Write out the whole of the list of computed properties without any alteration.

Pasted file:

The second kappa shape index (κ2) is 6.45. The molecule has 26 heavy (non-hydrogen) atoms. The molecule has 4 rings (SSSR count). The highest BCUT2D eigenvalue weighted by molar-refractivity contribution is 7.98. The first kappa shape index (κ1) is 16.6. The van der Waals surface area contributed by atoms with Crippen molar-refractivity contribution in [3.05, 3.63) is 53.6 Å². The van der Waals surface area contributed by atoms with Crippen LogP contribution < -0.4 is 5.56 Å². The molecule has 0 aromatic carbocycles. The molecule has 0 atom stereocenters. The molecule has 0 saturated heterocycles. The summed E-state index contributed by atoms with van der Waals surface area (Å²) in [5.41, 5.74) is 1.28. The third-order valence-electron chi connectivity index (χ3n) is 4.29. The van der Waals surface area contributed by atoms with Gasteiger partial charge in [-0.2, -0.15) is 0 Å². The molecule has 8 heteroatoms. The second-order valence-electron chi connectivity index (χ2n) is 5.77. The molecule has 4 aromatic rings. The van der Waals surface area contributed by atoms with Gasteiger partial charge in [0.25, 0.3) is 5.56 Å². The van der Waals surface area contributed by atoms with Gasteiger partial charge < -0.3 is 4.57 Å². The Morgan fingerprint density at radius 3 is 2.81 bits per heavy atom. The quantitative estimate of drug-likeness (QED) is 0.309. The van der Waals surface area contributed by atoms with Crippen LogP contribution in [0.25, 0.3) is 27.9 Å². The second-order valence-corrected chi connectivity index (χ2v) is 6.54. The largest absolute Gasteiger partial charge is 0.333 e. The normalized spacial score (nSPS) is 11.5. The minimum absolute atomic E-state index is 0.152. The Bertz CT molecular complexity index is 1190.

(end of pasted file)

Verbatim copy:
The second kappa shape index (κ2) is 6.45. The molecule has 26 heavy (non-hydrogen) atoms. The molecule has 4 rings (SSSR count). The highest BCUT2D eigenvalue weighted by molar-refractivity contribution is 7.98. The first kappa shape index (κ1) is 16.6. The van der Waals surface area contributed by atoms with Crippen molar-refractivity contribution in [3.05, 3.63) is 53.6 Å². The van der Waals surface area contributed by atoms with Crippen LogP contribution < -0.4 is 5.56 Å². The molecule has 0 aromatic carbocycles. The molecule has 0 atom stereocenters. The molecule has 0 saturated heterocycles. The summed E-state index contributed by atoms with van der Waals surface area (Å²) in [5.41, 5.74) is 1.28. The third-order valence-electron chi connectivity index (χ3n) is 4.29. The van der Waals surface area contributed by atoms with Gasteiger partial charge in [-0.2, -0.15) is 0 Å². The molecule has 8 heteroatoms. The second-order valence-electron chi connectivity index (χ2n) is 5.77. The molecule has 4 aromatic rings. The van der Waals surface area contributed by atoms with Gasteiger partial charge in [0.25, 0.3) is 5.56 Å². The van der Waals surface area contributed by atoms with Gasteiger partial charge < -0.3 is 4.57 Å². The Morgan fingerprint density at radius 3 is 2.81 bits per heavy atom. The quantitative estimate of drug-likeness (QED) is 0.309. The van der Waals surface area contributed by atoms with Crippen LogP contribution in [0.25, 0.3) is 27.9 Å². The second-order valence-corrected chi connectivity index (χ2v) is 6.54. The largest absolute Gasteiger partial charge is 0.333 e. The normalized spacial score (nSPS) is 11.5. The minimum absolute atomic E-state index is 0.152. The Bertz CT molecular complexity index is 1190.